13 June 2005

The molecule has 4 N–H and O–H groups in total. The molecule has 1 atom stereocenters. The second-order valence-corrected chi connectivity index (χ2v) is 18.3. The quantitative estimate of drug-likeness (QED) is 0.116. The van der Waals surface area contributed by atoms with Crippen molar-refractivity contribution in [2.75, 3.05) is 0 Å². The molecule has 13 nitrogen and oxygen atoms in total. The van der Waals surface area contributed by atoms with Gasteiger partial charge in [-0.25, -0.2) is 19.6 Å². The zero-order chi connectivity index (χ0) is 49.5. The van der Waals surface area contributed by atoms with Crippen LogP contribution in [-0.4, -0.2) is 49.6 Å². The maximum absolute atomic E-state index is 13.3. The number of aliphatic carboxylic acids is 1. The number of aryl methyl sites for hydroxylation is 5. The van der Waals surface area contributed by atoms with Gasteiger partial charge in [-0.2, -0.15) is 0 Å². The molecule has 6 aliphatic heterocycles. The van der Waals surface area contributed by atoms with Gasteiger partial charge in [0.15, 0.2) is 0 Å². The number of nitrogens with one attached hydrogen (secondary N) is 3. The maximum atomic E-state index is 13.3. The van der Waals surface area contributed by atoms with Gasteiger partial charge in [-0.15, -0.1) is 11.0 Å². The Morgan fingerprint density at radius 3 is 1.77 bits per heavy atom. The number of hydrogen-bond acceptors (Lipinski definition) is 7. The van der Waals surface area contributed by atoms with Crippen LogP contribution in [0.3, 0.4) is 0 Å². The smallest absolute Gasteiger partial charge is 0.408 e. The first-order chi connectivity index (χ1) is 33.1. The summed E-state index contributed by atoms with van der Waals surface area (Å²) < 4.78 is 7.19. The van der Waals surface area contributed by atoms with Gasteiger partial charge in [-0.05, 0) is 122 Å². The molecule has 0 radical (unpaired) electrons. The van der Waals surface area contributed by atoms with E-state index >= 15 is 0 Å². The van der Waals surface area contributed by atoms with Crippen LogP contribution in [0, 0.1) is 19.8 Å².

Mitochondrial complex II, or succinate dehydrogenase, is a key enzymatic complex involved in both the tricarboxylic acid (TCA) cycle and oxidative phosphorylation as part of the mitochondrial respiratory chain. Germline succinate dehydrogenase subunit A ( SDHA) mutations have been reported in a few patients with a classical mitochondrial neurodegenerative disease. Mutations in the genes encoding the three other succinate dehydrogenase subunits ( SDHB, SDHC and SDHD) have been identified in patients affected by familial or ‘apparently sporadic’ paraganglioma and/or pheochromocytoma, an autosomal inherited cancer-susceptibility syndrome. These discoveries have dramatically changed the work-up and genetic counseling of patients and families with paragangliomas and/or pheochromocytomas. The subsequent identification of germline mutations in the gene encoding fumarase – another TCA cycle enzyme – in a new hereditary form of susceptibility to renal, uterine and cutaneous tumors has highlighted the potential role of the TCA cycle and, more generally, of the mitochondria in cancer.